P616 Fatigue in pediatric inflammatory bowel diseases – systematic review and rates in a prospective cohort
Focht, G.(1)*;Turner, S.(2);Carmon, N.(1);Lev-Tzion, R.(1);Orlanski-Meyer, E.(1);Ledder, O.(1);Yogev, D.(1);Assa, A.(3);Turner, D.(1);
(1)Shaare Zedek Medical Center, The Juliet Keidan Institute of Pediatric Gastroenterology and Nutrition, Jerusalem, Israel;(2)Ben Gurion University of the Negev, Ben Gurion University of the Negev, Beer Sheva, Israel;(3)Shaare Zedek Medcial Center, The Juliet Keidan Institute of Pediatric Gastroenterology and Nutrition, Jerusalem, Israel;
Studies in adults suggest that fatigue is amongst the most commonly reported symptoms, reaching ~50% of patients, often even while the patients enter clinical remission. However, fatigue has been rarely discussed in children and no study hitherto determined the rate of fatigue in pediatric IBD (PIBD). We aimed to perform a systematic review of the literature in children with either CD or UC and to explore the rate of fatigue in a prospective inception cohort of PIBD.
A systematic review of the literature was conducted for pediatric studies of any design reporting fatigue as an outcome. Manuscripts were reviewed by 2 authors, inclusion was based on consensus. Next, children with new onset IBD were asked to complete the IMPACT-III, a health-related quality of life (QOL) questionnaire at 4 months after diagnosis, to capture response to treatment. Children <9 years who are unable to reliably report fatigue by themselves were excluded. Four fatigue-related questions were analyzed (Table 1). Each question has 5 response options each assigning 25 points according to the users’ guide (i.e. 0, 25, 50, 75, 100 points when the latter implies higher QOL and lack of fatigue). Remission was defined as wPCDAI<12.5 for CD and PUCAI<10 for UC. Explicit clinical and demographic data were prospectively recorded.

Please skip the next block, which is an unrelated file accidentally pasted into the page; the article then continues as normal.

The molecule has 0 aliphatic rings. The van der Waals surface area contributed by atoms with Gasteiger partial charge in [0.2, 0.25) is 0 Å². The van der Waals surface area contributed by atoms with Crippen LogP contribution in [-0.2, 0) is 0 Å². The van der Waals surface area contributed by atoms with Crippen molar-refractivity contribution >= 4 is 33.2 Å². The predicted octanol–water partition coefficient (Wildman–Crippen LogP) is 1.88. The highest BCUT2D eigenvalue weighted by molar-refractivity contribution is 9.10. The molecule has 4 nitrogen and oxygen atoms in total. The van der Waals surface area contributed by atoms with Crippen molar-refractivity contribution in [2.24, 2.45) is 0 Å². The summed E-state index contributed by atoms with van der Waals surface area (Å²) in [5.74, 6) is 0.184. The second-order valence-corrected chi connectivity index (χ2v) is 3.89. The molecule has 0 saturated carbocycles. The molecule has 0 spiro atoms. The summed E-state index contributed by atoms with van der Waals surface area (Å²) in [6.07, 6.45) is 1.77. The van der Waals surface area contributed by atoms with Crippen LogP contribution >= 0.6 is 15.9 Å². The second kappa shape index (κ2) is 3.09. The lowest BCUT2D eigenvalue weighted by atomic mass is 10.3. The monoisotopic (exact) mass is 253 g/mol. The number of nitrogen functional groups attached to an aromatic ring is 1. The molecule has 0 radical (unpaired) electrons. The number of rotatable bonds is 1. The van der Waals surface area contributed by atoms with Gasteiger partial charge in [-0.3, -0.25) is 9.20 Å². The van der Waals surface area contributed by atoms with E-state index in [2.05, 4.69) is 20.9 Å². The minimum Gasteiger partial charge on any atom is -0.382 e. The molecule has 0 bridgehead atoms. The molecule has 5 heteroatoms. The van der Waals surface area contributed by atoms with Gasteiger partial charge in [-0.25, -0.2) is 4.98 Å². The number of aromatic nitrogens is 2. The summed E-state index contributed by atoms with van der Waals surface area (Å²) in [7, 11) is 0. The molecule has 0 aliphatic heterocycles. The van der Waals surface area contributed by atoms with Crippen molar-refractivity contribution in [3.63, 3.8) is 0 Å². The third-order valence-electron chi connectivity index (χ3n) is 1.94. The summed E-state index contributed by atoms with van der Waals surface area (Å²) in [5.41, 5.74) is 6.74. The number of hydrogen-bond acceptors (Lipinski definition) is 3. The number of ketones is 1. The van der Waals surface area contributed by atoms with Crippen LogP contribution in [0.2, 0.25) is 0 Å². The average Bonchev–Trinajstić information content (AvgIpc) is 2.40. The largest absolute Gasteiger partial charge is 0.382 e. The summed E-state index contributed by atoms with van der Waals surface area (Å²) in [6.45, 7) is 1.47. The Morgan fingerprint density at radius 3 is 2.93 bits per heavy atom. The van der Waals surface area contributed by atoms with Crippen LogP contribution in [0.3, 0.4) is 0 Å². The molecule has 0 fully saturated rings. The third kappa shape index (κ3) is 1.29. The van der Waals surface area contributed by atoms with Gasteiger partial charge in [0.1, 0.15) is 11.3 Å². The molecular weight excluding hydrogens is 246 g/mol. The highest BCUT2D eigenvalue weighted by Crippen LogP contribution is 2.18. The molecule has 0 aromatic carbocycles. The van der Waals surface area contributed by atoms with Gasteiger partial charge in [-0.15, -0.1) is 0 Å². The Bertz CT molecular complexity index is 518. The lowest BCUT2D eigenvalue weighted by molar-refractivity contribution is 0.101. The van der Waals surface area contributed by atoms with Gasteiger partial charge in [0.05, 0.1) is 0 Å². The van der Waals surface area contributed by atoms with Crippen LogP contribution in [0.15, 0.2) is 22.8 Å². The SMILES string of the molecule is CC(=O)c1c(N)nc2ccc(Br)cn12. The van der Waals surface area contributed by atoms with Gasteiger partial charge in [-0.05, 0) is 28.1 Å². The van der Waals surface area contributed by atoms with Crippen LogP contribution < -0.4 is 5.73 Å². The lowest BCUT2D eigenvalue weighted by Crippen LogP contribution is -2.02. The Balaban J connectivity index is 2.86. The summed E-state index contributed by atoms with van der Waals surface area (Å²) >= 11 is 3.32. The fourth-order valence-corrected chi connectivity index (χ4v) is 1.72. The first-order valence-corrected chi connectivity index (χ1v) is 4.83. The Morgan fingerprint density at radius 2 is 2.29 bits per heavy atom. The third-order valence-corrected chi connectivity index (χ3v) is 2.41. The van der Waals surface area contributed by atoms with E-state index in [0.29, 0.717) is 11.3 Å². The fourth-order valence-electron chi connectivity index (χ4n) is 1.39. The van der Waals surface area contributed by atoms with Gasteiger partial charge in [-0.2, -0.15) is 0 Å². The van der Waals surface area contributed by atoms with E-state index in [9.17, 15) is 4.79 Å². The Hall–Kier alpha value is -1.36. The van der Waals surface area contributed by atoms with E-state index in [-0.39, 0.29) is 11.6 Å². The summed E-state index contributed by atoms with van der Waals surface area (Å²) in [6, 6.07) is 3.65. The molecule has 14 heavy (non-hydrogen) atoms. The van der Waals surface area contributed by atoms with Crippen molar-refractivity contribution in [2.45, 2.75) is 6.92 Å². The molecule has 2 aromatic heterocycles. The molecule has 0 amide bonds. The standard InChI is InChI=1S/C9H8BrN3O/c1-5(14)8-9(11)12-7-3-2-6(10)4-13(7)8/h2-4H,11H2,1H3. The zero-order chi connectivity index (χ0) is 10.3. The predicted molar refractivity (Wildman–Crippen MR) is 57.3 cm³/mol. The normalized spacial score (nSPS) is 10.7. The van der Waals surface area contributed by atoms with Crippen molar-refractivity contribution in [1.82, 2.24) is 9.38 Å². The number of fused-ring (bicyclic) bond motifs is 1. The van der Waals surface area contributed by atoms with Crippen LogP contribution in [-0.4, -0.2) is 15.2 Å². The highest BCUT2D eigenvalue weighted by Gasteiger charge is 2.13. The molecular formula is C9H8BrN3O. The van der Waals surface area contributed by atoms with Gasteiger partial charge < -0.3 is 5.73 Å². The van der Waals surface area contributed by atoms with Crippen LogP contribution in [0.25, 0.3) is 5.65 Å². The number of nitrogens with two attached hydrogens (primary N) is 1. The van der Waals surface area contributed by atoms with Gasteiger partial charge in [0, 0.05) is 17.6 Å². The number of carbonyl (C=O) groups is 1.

In the systematic review only 12 studies reported on fatigue in pediatric IBD were identified,8 of which reported fatigue as primary outcome and 1 was an intervention trial. None provided rate of fatigue,also since unlike in adults,no PIBD-specific fatigue measuring scale was available. A total of 86 children were included in the inception cohort (median age 14.5[IQR 12.8-15.9] years,39[45%] females;59[69%] CD,27[31%] UC;47(55%) in clinical remission). At 4 months, only 4 patients (4.6%) selected the highest score (100) for all 4 questions, i.e. no fatigue). Forty four children (53%) had min 2 questions with a score <100,of whom 27 (61%) were in clinical remission. Twenty-eight children (33%) did not score 100 in neither of the 4 questions and 12(14%) had scored all 4 questions≤50. Of the 47 children who were in clinical remission,33(70%) had at least 2 of the 4 questions scored<100.
The reporting and assessment of fatigue among pediatric IBD literature is extremely limited. This study is the first to report fatigue rate in children. We show that after induction treatment fatigue rate of any severity may be as high as 53%, moderate fatigue as 33% and severe fatigue as 14%. Fatigue was common also in those in clinical remission. Our results call for a more standardized tool of measuring fatigue in PIBD since its quantification can facilitate a more methodical management of this disabling and underreported symptom.